Collection showcases history of chaplains
Walking into Chaplain Robert Nay’s office, I noticed a sign hanging on his wall. Inscribed in black, old-style lettering, it reads: “Chaplains Room – All Rank Abandon – Ye Who Enter Here.”
Nay told me the signboard was a copy of one that hung in a chaplain’s office in Belgium during World War I. In fact, according to Nay, the original sign is still hung above the office of the WWI chaplain. The building now is an outreach to needy people, and the office is a museum of the chaplain from WWI.
Nay’s wife asked her father to make the copy of the sign for her husband. The sign is to encourage those who enter the room to abandon their rank, but also encourages chaplains to reach out and serve all the soldiers regardless of rank, explained Nay, an Army colonel.
And those who do enter Nay’s office, are quick to learn that the protestant chaplain assigned to U.S. Army Japan is quite the history buff. In fact, Nay’s office is known across Camp Zama as a “museum” of military chaplaincy history.
Three display cabinets showcase a vast collection of historical items, ranging from readings, diaries, prayer books, manuals and photo albums, to uniforms and chaplain’s kits for various denominations.
“Reading old manuals, after-action reports and diaries help me learn from others,” said Nay, who has obtained history-related degrees, has contributed to the chapter on Chaplain Equipment to the book G.I. Collector’s Guide, Volume II, and has published his own book, Army Chaplains Field Manuals, 1926-1952.
“Learning about the chaplain whose kit or other artifacts I have helps me about the human dimension,” Nay said as he pointed out the items in the cabinets. “There are many good examples within our history.”
Throughout the years, other chaplains, soldiers and their family members have added to his collection, and he has also picked up items at secondhand stores or flea markets.
“I collect these items because each one has a story,” Nay said. “The story helps me serve soldiers and families in the military.”
Today, he possesses more than 1,000 items in his collection. Most of them are currently located in the United States.
I was able to take a closer look at some of his collection in his office as Nay opened the display shelves for me.
I was deeply impressed with a couple of chaplain’s kits in his collection.
The kit of Chaplain Keith Munro struck me with sadness.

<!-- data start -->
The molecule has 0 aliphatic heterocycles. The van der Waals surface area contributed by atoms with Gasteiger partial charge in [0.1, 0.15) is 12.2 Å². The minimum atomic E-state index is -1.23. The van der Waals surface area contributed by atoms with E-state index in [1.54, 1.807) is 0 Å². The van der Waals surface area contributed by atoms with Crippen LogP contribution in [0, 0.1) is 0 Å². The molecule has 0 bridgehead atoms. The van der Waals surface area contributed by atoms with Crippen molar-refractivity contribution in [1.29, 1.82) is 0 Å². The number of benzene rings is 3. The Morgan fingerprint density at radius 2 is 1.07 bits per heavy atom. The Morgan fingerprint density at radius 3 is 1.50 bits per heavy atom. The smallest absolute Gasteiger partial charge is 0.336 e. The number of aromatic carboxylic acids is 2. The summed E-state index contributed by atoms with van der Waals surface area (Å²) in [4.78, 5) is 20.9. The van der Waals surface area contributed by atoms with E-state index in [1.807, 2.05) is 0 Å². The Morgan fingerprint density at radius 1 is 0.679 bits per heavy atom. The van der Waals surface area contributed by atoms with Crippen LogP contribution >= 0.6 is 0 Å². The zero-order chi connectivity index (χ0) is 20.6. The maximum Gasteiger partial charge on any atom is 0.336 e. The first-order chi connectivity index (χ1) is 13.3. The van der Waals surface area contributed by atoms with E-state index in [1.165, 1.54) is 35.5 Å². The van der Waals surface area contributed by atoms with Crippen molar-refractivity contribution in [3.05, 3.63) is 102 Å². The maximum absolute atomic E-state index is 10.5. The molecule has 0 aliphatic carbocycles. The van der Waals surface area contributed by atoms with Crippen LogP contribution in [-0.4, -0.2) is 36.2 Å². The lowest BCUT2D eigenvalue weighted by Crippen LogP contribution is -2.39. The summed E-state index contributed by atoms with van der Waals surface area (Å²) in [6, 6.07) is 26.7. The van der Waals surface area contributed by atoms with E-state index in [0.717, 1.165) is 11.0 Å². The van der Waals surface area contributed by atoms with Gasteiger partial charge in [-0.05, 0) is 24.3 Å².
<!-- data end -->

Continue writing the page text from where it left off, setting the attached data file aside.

Munro was killed when an enemy bomber crashed while he was conducting a Sunday service for the soldiers of his battalion in the Pacific.
“As a chaplain, when we speak, it could be our last message,” Nay said while showing the kit to me. What would our last message be? You’ll never know.”
Nay shared a story and showed the type of kit Chaplain Francis Sampson used during World War II and the Korean War.
Sampson made a combat jump from an airplane, landing in Normandy shortly after D-Day as part of a unit that liberated a concentration camp. Because it was heavy and shaped like a suitcase, Sampson’s kit cut loose and fell to the ground when his parachute opened. He never recovered the kit. He jumped again with a similar kit during another war operation. He lost his kit again. This scenario happened again during the Korean War in the 1950s.
When Sampson became a general, he directed the chaplaincy to develop a jumper-friendly soft bag to be used for chaplain kits.
Nay said that learning from previous chaplains’ mistakes and successes helps him be a better chaplain. “I share these experiences with other chaplains,” said Nay, whose encyclopedic knowledge about the Chaplain Corps and his frank and warmhearted personality engages those who approach him.
“The chaplaincy has a rich history of nurturing the living, caring for the wounded, and honoring the fallen,” Nay said. “The history and traditions of the chaplaincy are part of the overall history of our nation’s military and directly impact and serve our nation’s greatest resource, its people.
“I believe the rich history of the Chaplain’s Corps helps current chaplains with their identity, role and function in the Army,” he said.